|Ground beetle (Carabus morbillosus ssp. alterans)|
In Maltese the oil beetle is known as dliela żejtnija.
It is normally found crawling in humid areas feeding on vegetation. Its forewings which in most beetles cover and protect the whole abdomen are small leaving the soft elongated abdomen exposed. Compared to most other beetles that are found in the Maltese islands it is big. The female grows up to 30 mm while the maximum length of the male is 21 mm.
Although it has no distinctive warning markings, sheep and I assume goats seem to be aware of its danger. Shepherds have told me that grazing animals sometimes leave a tuft of vegetation uneaten because of the presence of this beetle. According to them if a sheep eats this beetle it immediately becomes bloated and dies.
There are records outside Malta of horses accidentally ingesting a blister beetle (not necessarily a species found in Malta) and dying.
The poison, found in this and other related beetles, is known as cantharidin. This causes blistering of the skin and is used to remove warts although its use is not recommended because of its toxicity.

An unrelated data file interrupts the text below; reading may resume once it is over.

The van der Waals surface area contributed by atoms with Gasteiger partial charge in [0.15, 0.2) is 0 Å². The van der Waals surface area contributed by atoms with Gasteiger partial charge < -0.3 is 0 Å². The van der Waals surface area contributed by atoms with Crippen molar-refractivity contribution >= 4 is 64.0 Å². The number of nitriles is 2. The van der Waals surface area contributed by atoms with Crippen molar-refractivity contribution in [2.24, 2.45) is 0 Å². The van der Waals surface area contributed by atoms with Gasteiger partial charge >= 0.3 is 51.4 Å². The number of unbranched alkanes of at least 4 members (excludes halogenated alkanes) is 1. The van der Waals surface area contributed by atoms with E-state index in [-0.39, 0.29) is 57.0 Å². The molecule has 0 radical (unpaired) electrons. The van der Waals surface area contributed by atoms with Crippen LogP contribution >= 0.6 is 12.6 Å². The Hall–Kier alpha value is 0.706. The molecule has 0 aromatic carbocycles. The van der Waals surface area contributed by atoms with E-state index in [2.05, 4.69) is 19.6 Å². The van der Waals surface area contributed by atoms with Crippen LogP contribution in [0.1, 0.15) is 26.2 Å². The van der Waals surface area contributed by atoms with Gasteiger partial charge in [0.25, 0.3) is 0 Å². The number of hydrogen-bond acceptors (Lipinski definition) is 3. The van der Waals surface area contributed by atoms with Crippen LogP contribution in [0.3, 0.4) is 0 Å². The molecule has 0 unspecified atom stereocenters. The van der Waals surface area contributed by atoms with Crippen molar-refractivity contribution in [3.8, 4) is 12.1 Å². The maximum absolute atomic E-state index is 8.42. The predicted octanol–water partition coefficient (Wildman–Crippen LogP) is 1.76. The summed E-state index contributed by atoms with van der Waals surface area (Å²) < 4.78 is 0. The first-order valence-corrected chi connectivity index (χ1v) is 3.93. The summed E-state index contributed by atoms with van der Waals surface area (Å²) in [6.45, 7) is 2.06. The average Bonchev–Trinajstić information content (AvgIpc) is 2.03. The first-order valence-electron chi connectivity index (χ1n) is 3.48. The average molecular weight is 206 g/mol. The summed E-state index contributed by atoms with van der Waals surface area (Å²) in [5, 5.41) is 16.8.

The poison is generally obtained from a small shiny emerald-green beetle known as Spanish fly which is related to the common oil beetle. The product which is also known as Spanish Fly is given to animals to induce them to mate. Spanish fly has been used by some as an aphrodisiac because during excretion the chemical irritates and stimulates the urethra.
This is a very dangerous practice as the amount used is very small and the difference between an effective and a toxic dose is very small.
Most toxic animals, especially insects, advertise their toxicity by having warning colours which predators learn to leave alone. Wasps have yellow and black stripes. Ladybirds have black spots on a black background and the great ground beetle (photograph) has a shiny violet body and emits a foul smell when threatened.
Until last week very few people were aware of the toxicity of this beetle. One should keep in mind that this is not the only species of poisonous beetle in the Maltese islands. There are another nine species that belong to the same family in the Maltese islands and they are probably as poisonous as the common oil beetle .
This article was published in The Times on 30.03.2011